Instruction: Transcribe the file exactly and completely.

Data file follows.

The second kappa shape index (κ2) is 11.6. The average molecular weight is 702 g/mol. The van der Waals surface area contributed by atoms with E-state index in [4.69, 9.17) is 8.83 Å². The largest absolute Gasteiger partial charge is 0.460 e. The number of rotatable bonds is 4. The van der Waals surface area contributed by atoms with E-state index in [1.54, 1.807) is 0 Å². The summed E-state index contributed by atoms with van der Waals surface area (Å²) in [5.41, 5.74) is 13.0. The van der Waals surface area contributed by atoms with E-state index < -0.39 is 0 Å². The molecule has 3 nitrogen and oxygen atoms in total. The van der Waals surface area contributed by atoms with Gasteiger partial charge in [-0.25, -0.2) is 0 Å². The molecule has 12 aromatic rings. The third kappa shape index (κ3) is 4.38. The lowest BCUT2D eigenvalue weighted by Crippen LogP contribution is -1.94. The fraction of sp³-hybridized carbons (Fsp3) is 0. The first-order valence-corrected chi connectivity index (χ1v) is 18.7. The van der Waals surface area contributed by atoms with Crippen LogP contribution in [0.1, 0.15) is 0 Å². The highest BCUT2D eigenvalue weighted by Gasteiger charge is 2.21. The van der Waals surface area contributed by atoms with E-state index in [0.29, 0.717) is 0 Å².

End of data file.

The second kappa shape index (κ2) is 11.6. The average molecular weight is 702 g/mol. The van der Waals surface area contributed by atoms with E-state index in [4.69, 9.17) is 8.83 Å². The largest absolute Gasteiger partial charge is 0.460 e. The number of rotatable bonds is 4. The van der Waals surface area contributed by atoms with E-state index in [1.54, 1.807) is 0 Å². The summed E-state index contributed by atoms with van der Waals surface area (Å²) in [5.41, 5.74) is 13.0. The van der Waals surface area contributed by atoms with E-state index < -0.39 is 0 Å². The molecule has 3 nitrogen and oxygen atoms in total. The van der Waals surface area contributed by atoms with Gasteiger partial charge in [-0.25, -0.2) is 0 Å². The molecule has 12 aromatic rings. The third kappa shape index (κ3) is 4.38. The lowest BCUT2D eigenvalue weighted by Crippen LogP contribution is -1.94. The fraction of sp³-hybridized carbons (Fsp3) is 0. The first-order valence-corrected chi connectivity index (χ1v) is 18.7. The van der Waals surface area contributed by atoms with Crippen LogP contribution in [0.1, 0.15) is 0 Å². The highest BCUT2D eigenvalue weighted by Gasteiger charge is 2.21. The van der Waals surface area contributed by atoms with E-state index in [0.29, 0.717) is 0 Å².